Description

Serket (also known as Serqet, Selket, Selqet, Selcis, or Selkis) is the goddess of healing venomous stings and bites in Egyptian mythology, originally the deification of the scorpion. Her family life is unknown, but she is sometimes credited as the daughter of Neith and Khnum, making her a sister to Sobek and Apep.

Scorpion stings lead to paralysis and Serket's name describes this, as it means "(she who) tightens the throat"; however, Serket's name also can be read as meaning "(she who) causes the throat to breathe" and so, as well as being seen as stinging the unrighteous, Serket was seen as one who could cure scorpion stings and the effects of other venoms such as snakebites.

Obverse

Depicts the guardian goddess Serket protecting the gilded case housing the canopic shrine and jars of King Tutankhamun (18th Dynasty, Egyptian tomb treasure, 1323 BC).

The Egyptian goddess Serket is often depicted as a woman with a scorpion gracing her crown.

Canopic jars were used by the ancient Egyptians during the mummification process, to store and preserve the viscera of their owner for the afterlife. They were commonly either carved from limestone, or were made of pottery. These jars were used by the ancient Egyptians from the time of the Old Kingdom, until the time of the Late Period or the Ptolemaic Period, by which time the viscera were simply wrapped and placed with the body. The viscera were not kept in a single canopic jar: each jar was reserved for specific organs. The term canopic reflects the mistaken association by early Egyptologists with the Greek legend of Canopus – the boat captain of Menelaus on the voyage to Troy – "who was buried at Canopus in the Delta where he was worshipped in the form of a jar". In alternative versions, the name derives from the location Canopus (now Abukir) in the western Nile Delta near Alexandria, where human-headed jars were worshipped as personifications of the god Osiris.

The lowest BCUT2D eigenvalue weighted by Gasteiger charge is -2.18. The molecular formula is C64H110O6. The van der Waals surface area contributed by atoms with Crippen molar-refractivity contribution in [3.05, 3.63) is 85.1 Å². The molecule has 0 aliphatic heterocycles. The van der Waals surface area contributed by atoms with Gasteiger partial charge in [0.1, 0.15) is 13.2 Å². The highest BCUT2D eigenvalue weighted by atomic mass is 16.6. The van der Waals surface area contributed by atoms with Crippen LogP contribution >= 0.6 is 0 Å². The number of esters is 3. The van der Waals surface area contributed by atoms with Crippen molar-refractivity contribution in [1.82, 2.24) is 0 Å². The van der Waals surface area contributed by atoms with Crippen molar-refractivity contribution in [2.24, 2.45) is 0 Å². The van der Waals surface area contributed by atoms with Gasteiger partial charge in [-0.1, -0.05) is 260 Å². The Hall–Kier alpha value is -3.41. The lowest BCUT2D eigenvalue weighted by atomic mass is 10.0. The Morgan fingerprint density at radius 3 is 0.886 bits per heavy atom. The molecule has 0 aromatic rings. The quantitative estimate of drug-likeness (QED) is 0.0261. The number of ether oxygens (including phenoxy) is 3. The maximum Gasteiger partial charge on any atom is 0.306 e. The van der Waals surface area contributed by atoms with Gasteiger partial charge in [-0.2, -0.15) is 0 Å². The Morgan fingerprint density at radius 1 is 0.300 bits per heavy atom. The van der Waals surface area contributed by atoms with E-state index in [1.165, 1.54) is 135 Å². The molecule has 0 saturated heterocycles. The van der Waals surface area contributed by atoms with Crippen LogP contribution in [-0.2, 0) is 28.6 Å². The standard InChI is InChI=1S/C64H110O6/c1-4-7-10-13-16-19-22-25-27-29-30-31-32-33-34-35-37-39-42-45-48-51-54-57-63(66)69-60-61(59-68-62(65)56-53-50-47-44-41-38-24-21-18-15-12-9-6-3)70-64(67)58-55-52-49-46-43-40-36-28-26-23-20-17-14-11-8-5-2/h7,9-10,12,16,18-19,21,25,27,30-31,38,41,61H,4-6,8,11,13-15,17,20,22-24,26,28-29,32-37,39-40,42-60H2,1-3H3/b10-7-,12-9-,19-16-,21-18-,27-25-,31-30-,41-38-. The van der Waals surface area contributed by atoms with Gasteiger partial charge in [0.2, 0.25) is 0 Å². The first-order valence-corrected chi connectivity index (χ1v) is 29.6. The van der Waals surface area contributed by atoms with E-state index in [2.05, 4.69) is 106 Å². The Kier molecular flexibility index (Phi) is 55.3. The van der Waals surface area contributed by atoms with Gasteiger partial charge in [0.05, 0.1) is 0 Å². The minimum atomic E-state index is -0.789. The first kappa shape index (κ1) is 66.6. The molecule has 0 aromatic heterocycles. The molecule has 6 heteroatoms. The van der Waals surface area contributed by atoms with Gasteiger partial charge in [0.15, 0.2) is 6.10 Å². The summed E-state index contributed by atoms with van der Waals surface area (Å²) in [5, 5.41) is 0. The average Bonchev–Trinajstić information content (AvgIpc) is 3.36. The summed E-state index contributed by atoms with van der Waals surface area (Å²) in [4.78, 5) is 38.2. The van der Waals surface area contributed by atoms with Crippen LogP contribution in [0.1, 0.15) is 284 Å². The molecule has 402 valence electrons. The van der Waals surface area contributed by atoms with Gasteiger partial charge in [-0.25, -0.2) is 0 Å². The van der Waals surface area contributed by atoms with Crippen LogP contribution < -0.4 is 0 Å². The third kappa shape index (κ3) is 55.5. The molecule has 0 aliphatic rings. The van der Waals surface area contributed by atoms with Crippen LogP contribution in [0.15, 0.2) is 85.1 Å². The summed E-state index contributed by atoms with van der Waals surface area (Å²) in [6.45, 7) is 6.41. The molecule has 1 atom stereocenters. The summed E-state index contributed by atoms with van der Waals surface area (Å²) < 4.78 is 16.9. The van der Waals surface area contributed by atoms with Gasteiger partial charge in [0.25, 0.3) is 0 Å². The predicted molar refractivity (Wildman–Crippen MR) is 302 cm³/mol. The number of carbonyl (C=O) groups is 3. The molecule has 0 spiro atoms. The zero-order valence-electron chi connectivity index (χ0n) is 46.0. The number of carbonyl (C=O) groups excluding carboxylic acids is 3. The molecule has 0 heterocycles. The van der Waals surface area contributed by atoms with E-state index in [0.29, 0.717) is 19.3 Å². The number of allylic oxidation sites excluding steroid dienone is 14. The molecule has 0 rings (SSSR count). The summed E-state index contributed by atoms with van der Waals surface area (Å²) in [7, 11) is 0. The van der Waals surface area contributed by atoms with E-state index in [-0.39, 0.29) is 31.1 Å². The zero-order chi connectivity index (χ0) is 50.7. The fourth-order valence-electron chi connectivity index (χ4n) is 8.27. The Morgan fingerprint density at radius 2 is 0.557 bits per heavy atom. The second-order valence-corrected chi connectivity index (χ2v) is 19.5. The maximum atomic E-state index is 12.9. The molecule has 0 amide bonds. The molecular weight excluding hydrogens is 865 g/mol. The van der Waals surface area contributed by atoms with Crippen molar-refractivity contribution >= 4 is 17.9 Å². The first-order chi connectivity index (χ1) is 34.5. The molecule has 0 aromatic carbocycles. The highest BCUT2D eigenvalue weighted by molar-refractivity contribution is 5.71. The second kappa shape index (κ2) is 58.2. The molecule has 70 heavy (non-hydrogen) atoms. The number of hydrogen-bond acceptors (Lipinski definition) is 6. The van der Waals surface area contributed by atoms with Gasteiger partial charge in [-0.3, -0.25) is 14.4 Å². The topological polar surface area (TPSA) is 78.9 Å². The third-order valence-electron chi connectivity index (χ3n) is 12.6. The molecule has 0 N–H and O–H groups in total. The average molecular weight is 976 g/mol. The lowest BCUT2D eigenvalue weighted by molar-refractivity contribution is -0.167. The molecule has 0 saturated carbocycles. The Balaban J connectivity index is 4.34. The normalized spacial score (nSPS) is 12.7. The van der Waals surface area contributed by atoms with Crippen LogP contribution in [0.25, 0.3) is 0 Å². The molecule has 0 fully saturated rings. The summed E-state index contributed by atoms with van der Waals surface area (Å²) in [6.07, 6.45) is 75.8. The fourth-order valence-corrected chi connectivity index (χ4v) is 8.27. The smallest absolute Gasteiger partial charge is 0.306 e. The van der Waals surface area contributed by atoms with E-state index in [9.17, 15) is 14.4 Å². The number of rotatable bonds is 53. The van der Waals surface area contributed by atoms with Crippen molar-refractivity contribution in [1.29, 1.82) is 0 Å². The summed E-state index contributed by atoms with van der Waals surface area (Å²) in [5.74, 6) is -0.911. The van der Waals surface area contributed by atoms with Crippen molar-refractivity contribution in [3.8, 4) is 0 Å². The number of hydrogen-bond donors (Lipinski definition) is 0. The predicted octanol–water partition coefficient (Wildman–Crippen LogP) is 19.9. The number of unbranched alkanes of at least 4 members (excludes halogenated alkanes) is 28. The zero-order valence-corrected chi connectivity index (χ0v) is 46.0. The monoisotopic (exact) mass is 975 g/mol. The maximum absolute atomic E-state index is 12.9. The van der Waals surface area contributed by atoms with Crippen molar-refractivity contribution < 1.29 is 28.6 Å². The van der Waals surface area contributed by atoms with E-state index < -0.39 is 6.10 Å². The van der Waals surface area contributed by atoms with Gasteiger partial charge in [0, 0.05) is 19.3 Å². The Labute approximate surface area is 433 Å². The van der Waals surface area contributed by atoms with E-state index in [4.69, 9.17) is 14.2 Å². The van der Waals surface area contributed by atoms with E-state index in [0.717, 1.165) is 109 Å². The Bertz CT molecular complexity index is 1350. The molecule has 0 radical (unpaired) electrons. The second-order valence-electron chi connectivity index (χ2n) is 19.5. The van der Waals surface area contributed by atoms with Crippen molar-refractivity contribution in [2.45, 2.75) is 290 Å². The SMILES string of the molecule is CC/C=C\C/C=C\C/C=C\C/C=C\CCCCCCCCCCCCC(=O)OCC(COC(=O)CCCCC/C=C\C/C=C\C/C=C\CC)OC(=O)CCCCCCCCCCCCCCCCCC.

Reverse

Stylized state name (Arab Republic of Egypt) divides denomination in Arabic and English and abbreviation of state name (A.R.E.) below, the date in Arabic (Hijri) and Western (Georgian) divides by a vulture with open wings. Engraver's initials (ECC) below.

In Ancient Egypt, the vulture hieroglyph was the uniliteral sign used for the glottal sound (/ɑː/). The bird was held sacred to Isis in ancient Egyptian religion. The use of the vulture as a symbol of royalty in Egyptian culture and their protection by Pharaonic law made the species common on the streets of Egypt and gave rise to the name "pharaoh's chicken".

5 ٥ جمهورية مصر العربية
LE جـ
A.R.E.
1414 1993 ECC ١٤١٤ ١٩٩٣

Edge
Characteristics
Type Commemorative Issue (Non-circulating)
Material Silver
Fineness 0.999
Weight 22.5 g
Diameter 39 mm
Thickness -
Shape round
Alignment Medal
Mint
Mexican Mint (Mo)

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